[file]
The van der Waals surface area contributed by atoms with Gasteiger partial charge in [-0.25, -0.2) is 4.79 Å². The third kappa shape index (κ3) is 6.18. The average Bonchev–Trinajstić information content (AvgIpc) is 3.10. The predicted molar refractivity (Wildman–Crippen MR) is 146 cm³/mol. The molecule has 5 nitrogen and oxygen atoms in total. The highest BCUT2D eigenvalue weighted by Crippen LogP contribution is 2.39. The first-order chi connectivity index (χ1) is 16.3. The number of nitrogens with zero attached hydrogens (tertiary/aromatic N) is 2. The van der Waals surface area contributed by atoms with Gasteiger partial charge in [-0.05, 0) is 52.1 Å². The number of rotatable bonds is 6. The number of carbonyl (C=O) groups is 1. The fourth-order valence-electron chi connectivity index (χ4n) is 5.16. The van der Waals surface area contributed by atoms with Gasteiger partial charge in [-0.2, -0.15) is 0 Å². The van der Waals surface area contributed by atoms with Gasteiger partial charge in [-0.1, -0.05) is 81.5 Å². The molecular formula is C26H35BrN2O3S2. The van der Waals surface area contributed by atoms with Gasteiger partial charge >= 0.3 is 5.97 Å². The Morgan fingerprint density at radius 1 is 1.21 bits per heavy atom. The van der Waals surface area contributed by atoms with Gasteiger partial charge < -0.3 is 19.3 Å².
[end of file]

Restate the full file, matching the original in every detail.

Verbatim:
The van der Waals surface area contributed by atoms with Gasteiger partial charge in [-0.25, -0.2) is 4.79 Å². The third kappa shape index (κ3) is 6.18. The average Bonchev–Trinajstić information content (AvgIpc) is 3.10. The predicted molar refractivity (Wildman–Crippen MR) is 146 cm³/mol. The molecule has 5 nitrogen and oxygen atoms in total. The highest BCUT2D eigenvalue weighted by Crippen LogP contribution is 2.39. The first-order chi connectivity index (χ1) is 16.3. The number of nitrogens with zero attached hydrogens (tertiary/aromatic N) is 2. The van der Waals surface area contributed by atoms with Gasteiger partial charge in [-0.05, 0) is 52.1 Å². The number of rotatable bonds is 6. The number of carbonyl (C=O) groups is 1. The fourth-order valence-electron chi connectivity index (χ4n) is 5.16. The van der Waals surface area contributed by atoms with Gasteiger partial charge in [-0.2, -0.15) is 0 Å². The van der Waals surface area contributed by atoms with Gasteiger partial charge in [-0.1, -0.05) is 81.5 Å². The molecular formula is C26H35BrN2O3S2. The van der Waals surface area contributed by atoms with Gasteiger partial charge >= 0.3 is 5.97 Å². The Morgan fingerprint density at radius 1 is 1.21 bits per heavy atom. The van der Waals surface area contributed by atoms with Gasteiger partial charge < -0.3 is 19.3 Å².